MCLEOD AND CO Vs. SUNIL KUMAR ROY CHOWDHURY
HIGH COURT OF CALCUTTA
MCLEOD AND CO
SUNIL KUMAR ROY CHOWDHURY
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(1.) IN the year 1953, when certain industrial disputes were pending between the petitioner company and its workmen, before the First Industrial Tribunal, the petitioner company applied, under sec. 33 (1) of the Industrial Disputes Act, for permission to retrench 66 employees of clerical and subordinate grades of its office, on the ground that they had become surplus to the requirements of the petitioner company. At the hearing of the application for permission, the petitioner modified its prayer and wanted to retrench only 46 of the employees. The Tribunal permitted the petitioner to do so. Respondent No. 2, workman of the petitioner company, represented by the Mcleod's Indian Employees Association (hereinafter called the Union), appealed to the Labour Appellate Tribunal against the order and the Appellate Tribunal remanded the matter to the Industrial Tribunal only in respect of 30 members of the clerical staff, in respect of whom the petitioner had obtained permission to retrench, with the direction that the principle of 'last come, first to go' should be observed in disposing of the matter. It is not necessary for me to refer to the proceedings before the Tribunal after the remand, in this Rule excepting that while the disputes as to the retrenchment became limited to only 16 workmen there was a settlement between the petitioner company and the Union, whereby it was agreed that the petitioner company would not press for retrenchment of 7 of them, provide for temporary work in respect of 3 after retrenchment and the remaining 6, including respondent No. 1, would be retrenched but provided with employment as and when vacancies occur.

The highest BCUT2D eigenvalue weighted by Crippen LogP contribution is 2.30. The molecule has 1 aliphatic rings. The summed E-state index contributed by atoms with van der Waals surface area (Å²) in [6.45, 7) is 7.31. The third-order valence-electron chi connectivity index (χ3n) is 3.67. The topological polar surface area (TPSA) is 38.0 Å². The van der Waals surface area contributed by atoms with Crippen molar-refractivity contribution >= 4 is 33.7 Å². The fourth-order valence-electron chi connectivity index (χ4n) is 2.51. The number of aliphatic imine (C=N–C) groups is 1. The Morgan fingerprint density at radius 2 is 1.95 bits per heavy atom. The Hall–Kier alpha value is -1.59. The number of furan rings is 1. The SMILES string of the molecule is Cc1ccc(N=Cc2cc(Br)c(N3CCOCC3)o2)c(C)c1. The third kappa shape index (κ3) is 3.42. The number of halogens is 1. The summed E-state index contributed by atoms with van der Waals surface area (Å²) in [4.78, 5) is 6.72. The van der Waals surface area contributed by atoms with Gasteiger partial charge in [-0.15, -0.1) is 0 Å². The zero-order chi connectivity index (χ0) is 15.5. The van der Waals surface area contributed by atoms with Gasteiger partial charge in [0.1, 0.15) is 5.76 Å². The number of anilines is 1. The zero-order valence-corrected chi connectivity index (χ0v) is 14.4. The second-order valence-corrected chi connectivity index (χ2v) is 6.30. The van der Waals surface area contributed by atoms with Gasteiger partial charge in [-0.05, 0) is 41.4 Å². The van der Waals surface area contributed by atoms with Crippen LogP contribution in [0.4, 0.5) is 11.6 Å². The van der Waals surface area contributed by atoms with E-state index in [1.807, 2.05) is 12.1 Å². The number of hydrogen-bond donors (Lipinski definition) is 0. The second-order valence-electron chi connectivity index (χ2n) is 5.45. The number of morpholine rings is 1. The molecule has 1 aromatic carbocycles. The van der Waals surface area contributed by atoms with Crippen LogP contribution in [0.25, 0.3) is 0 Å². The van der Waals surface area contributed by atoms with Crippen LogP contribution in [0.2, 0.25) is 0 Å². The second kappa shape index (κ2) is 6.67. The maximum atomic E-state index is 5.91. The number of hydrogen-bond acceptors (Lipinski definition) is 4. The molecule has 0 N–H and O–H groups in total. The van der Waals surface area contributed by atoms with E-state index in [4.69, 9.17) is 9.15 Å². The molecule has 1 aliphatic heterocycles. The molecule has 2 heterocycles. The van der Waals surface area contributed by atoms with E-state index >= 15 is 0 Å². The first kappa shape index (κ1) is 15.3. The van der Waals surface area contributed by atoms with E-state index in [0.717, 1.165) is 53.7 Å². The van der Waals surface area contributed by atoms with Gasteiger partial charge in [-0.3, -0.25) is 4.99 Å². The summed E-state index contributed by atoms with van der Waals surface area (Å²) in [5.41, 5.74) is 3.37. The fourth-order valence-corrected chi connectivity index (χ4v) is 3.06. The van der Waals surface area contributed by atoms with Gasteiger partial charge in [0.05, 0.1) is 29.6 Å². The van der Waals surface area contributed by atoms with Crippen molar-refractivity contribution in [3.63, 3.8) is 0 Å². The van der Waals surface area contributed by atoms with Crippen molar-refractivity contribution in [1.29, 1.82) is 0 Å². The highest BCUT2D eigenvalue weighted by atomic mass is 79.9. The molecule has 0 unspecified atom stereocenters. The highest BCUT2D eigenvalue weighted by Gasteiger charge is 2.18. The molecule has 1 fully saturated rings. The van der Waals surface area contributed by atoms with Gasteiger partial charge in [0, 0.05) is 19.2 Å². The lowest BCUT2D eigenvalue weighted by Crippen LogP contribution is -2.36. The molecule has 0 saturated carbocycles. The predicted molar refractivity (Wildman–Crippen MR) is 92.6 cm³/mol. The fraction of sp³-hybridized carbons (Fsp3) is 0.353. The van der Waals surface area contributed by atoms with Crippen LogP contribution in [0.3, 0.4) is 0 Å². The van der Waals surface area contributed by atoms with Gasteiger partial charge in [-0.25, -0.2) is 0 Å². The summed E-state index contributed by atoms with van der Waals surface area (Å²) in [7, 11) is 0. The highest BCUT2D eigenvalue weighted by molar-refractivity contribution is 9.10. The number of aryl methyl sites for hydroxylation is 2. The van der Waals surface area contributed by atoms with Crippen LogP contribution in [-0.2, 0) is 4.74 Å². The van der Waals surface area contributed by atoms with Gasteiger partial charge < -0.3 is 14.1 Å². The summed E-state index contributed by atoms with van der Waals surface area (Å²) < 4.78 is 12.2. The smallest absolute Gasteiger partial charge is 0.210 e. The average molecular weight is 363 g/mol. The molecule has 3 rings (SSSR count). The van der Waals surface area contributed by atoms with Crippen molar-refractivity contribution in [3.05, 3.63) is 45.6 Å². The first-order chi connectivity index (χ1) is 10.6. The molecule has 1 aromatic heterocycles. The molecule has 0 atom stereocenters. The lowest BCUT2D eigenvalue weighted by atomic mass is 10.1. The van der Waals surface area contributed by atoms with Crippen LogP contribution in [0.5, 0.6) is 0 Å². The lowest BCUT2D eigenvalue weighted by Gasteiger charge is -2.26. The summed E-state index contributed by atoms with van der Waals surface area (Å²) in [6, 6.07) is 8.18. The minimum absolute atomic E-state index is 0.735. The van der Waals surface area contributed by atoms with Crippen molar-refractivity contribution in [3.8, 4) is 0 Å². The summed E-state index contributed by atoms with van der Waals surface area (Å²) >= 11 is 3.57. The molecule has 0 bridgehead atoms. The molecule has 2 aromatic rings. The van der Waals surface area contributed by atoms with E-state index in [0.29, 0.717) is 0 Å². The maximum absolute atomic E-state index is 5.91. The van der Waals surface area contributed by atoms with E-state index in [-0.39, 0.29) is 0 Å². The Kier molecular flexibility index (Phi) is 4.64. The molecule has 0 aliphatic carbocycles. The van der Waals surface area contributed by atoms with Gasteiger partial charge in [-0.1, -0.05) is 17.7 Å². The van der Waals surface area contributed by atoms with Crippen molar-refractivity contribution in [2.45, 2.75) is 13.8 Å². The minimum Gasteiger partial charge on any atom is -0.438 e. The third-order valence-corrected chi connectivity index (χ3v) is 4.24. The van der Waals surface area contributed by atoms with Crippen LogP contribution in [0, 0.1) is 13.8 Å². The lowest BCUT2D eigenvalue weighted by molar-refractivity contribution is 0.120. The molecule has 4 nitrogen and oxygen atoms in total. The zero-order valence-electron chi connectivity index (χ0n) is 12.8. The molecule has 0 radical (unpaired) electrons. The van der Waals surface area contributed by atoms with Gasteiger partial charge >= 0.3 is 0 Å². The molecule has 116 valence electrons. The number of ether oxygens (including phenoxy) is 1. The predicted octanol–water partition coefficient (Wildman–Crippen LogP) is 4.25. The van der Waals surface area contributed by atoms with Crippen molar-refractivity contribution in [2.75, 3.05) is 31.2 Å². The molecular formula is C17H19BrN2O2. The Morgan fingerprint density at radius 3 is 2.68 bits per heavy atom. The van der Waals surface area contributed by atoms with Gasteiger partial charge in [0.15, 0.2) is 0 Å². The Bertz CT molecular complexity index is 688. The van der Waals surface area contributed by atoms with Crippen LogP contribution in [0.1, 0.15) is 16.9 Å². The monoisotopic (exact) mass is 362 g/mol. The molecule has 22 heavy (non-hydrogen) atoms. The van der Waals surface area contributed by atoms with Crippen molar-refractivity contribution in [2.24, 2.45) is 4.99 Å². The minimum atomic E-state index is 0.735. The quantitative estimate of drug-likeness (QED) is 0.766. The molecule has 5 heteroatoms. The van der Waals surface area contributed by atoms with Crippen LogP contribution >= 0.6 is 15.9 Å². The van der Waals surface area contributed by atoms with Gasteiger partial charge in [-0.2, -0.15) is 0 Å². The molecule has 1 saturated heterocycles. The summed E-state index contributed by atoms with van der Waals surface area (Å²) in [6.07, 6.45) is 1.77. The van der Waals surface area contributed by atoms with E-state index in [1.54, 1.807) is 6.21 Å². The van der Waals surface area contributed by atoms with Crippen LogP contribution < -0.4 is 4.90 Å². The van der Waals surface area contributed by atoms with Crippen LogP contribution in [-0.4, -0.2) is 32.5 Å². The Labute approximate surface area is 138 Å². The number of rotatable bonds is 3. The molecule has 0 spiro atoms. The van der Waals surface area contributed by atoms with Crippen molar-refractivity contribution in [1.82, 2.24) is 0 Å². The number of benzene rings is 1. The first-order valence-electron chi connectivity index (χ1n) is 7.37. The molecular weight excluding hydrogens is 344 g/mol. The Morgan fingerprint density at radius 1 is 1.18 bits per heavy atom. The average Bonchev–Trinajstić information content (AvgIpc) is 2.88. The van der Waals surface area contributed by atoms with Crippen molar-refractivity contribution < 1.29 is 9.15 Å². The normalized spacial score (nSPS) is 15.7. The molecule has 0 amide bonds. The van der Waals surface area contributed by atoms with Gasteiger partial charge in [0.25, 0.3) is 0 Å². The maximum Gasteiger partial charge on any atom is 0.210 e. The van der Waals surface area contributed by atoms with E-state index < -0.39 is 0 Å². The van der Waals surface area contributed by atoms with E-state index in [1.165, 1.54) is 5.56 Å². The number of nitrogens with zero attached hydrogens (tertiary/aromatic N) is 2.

(2.) OVER the settlement there was difference between the respondent No. 1 and the Union and ultimately, on January 28, 1954, the respondent No. 1 wrote to the Secretary of the Union of the following letter:
"understanding that you are going to make a compromise with Mcleod and Co. Ltd. , regarding my case against my intention and interest, I hereby withdraw my authorisation given by me to you to conduct the case and also say that any compromise against my will and interest made by you will be void. "
(3.) HE also filed a petition before the Tribunal, on January 29, 1954, stating that he did not want to be represented by the Union and praying that he be permitted to represent his own case himself. Nevertheless, a joint petition of compromise was filed before the Tribunal, on January 30, 1954, signed on behalf of the Union by its General Secretary and the compromise was recorded, ignoring altogether the dissent of the respondent No. 1. The material portion of the order, dated January 30, 1954, passed by the Tribunal, is set out below:-
"on a perusal of the terms of the compromise petition in Appendix A, it appears that they are reasonable and should be accepted. I, therefore, accept the compromise petition in Appendix A, and allow the application under sec. 33 in accordance with the terms thereof, the compromise petition in Appendix A shall form a part of this order. The employees who will be retrenched shall be paid compensation in accordance with the Industrial Disputes (Amendment) Act, 1953. ";
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